National Weather Service United States Department of Commerce
 
Dr. Fanglin Yang

Location: College Park, MD
Office: 
NOAA’s Environmental Modeling Center, National Centers for Environmental Prediction
Job Title: Physical Scientist and Project Lead for Development and Implementation of the FV3GFS Model
Kate Abshire
 


Educational Background:

  • Bachelor’s Degree in Meteorology from Chengdu Institute of Meteorology
  • Master’s Degree in Atmospheric Physics from Chinese Academy of Sciences
  • Doctorate in Atmospheric Sciences from University of Illinois at Urbana-Champaign

Describe the career path that led you to your current job with the National Weather Service.

  • ​​After graduating from University of Illinois, I worked at NOAA’s Climate Prediction Center for two years to develop seasonal climate prediction models and investigate seasonal climate variability. In 2002 I got transferred to NASA’s Climate and Radiation Laboratory to study the impact of black carbon and dust aerosols on monsoon prediction. Since 2004 I have been working at NOAA’s Environmental Modeling Center (EMC) to develop numerical weather prediction (NWP) models.

What do you do for the NWS?

  • In my time at EMC I have worked on a variety of projects, including the transition of forecasting tools from research-to-operations, the development of sophisticated weather models, and science and technology integration for operational implementation. For the past 14 years, I have worked on the development and implementation of NOAA’s Global Forecast Systems (GFS) for weather prediction and I am currently leading the transition of NOAA’s Next Generation Global Prediction System (NGGPS) into operations. NGGPS will replace the dynamic core in GFS and will be used to replace the current operational global spectral model that has been in use for NOAA operations over past three decades.

What was the most interesting, exciting, or impactful weather/water event you experienced while working for the NWS and why does it stand out?

  • Hurricane Sandy was the most impactful weather event I experienced while working for NWS. It was the deadliest and most destructive hurricane of the 2012 Atlantic hurricane season, and one of the most costly hurricanes on record in the United States. I performed a set of experiments immediately after the event, discussed with EMC developers, and briefed out our understanding on how our systems predicted its path. It was an important time as we continue to work to find the very best modeling and forecasting tools to predict hurricane storm tracks as many days in advance as possible.

What made you decide to pursue a career with the NWS?

  • My post-graduate research and my early professional career were focused on climate modeling and analysis. I worked at a few different institutions before I joined EMC to work on NWP model development. After seeing how important weather forecasting is for protecting life and property, and how difficult it is to make even tiny improvement in weather forecast accuracy, I became increasingly interested in the transition of research to operations to bring new science and technology forward to build better weather forecast models.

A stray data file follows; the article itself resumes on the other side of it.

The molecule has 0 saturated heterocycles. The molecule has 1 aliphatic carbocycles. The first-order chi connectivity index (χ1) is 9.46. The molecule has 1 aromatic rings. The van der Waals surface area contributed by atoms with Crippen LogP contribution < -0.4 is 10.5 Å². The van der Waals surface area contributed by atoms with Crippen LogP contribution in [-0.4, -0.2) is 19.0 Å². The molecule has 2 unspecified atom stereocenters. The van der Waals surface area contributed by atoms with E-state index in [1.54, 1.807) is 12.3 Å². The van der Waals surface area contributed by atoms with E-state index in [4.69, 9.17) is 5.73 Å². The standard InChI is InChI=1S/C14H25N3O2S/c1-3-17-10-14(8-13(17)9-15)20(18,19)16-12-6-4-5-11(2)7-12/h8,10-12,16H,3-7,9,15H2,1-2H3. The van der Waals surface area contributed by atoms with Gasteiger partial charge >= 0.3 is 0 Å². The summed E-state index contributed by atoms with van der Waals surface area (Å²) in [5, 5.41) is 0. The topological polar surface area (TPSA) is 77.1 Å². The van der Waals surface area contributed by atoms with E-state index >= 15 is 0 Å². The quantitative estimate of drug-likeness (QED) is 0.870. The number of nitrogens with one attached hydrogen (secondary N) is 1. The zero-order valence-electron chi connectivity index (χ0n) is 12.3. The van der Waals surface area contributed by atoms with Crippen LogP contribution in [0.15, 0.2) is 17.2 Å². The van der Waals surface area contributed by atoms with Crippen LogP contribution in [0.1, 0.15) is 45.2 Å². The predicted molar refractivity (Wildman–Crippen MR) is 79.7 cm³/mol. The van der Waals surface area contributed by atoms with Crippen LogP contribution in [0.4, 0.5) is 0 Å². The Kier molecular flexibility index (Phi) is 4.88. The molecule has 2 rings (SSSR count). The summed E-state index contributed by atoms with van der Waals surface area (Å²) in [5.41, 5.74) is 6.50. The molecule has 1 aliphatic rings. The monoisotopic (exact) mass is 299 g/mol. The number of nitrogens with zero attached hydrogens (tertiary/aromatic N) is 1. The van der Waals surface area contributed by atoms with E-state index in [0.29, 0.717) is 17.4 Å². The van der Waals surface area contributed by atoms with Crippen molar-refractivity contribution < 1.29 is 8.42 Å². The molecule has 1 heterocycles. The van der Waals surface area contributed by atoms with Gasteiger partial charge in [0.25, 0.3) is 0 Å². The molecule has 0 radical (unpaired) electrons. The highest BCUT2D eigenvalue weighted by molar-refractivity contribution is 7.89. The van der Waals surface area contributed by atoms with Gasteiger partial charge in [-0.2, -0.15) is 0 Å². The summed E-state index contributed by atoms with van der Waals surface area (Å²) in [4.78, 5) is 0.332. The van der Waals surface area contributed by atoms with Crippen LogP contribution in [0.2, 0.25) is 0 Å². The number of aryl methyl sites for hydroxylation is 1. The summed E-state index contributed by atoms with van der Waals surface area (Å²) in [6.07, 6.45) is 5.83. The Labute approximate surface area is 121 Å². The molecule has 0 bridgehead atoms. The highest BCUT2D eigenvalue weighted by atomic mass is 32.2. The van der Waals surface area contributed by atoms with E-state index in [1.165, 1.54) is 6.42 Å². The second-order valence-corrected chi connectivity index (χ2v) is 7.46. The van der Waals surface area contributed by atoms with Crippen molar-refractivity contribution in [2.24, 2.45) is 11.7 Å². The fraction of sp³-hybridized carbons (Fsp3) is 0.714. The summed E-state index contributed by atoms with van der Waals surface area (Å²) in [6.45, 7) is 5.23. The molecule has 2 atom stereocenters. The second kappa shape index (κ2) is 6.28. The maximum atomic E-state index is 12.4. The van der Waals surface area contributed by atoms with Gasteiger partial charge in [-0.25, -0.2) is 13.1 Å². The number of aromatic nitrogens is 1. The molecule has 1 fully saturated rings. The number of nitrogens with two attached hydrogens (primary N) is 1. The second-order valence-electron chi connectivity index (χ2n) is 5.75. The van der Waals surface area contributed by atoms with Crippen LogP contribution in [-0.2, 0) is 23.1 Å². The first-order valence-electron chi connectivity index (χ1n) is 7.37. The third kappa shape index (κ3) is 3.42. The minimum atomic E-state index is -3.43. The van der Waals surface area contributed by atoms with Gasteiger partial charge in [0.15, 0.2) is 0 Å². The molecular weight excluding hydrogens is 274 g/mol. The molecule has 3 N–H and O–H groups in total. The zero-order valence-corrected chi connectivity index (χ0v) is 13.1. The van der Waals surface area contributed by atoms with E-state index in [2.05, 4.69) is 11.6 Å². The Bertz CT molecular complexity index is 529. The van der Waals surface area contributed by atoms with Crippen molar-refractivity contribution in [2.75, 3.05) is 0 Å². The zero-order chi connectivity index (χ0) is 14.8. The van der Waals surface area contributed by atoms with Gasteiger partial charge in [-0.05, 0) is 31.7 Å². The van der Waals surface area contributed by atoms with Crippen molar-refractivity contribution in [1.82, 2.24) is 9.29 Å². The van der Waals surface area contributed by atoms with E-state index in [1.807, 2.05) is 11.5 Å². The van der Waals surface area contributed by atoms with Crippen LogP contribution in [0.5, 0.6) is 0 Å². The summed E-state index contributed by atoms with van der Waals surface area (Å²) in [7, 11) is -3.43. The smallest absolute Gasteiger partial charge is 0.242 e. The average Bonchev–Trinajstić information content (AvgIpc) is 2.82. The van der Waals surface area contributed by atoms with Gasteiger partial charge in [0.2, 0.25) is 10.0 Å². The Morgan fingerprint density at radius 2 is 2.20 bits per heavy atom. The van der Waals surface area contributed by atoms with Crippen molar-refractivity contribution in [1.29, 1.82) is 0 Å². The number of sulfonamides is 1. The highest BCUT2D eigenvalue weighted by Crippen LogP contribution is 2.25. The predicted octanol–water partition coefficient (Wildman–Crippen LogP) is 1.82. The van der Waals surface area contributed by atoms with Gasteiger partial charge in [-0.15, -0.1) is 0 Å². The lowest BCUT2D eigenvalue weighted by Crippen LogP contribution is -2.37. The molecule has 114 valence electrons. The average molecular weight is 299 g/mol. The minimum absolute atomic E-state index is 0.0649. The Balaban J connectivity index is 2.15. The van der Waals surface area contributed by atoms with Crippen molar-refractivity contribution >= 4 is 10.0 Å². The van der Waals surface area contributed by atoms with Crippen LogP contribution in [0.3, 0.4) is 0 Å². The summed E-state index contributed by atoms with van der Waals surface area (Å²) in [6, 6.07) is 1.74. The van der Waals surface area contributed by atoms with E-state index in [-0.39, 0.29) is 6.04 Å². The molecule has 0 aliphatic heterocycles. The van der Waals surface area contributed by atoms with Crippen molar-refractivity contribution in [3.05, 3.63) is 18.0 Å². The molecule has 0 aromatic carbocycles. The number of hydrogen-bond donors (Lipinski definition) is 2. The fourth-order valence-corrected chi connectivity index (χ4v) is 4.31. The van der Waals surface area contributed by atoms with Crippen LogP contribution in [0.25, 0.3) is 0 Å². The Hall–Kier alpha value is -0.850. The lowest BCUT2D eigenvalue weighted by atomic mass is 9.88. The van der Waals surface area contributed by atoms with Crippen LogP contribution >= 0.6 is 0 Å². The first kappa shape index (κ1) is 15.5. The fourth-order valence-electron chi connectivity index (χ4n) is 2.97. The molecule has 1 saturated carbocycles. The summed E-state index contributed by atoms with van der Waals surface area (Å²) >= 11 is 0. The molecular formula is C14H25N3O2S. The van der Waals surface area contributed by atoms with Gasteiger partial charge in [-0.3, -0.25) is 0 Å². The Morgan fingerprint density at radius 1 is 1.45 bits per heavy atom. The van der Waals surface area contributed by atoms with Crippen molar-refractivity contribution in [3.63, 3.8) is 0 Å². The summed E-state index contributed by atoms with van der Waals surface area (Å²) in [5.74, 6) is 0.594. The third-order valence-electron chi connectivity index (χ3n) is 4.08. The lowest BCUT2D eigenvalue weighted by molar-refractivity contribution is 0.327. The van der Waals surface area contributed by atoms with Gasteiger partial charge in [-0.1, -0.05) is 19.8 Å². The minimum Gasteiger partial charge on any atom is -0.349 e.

What do you like most about working for the NWS?

  • The development and implementation of experimental GFS into operations is the thing I have most enjoyed working on since I joined EMC. It is an intense process, requiring long hours of work and attention to the detail; however, there is also a feeling of fulfillment after each implementation, knowing that the new model is going to make the GFS forecasts even more accurate. I also enjoy the challenges of the work and the collaboration and team spirit among my colleagues.

What advice do you have for someone interested in a career with the NWS?

  • If you are interested in and studying science and technology, there may be a job for you at NWS. There are a variety of positions in different NWS offices across the county. Start as a summer intern if you are still in school, and if given the opportunity, explore different NWS research and operation centers and forecast offices in your early career to choose the best fit for you.

What training or coursework would you recommend to someone interested in following your career path?

  • Weather forecasting and climate modeling are becoming more and more sophisticated. It is a minimum requirement to have education and training in mathematics, physics, and computer science. To have good communication skills and a collaborative attitude is also crucial for success. It is important to keep yourself motivated and continue learning so you can take advantage of unexpected opportunities when they arise.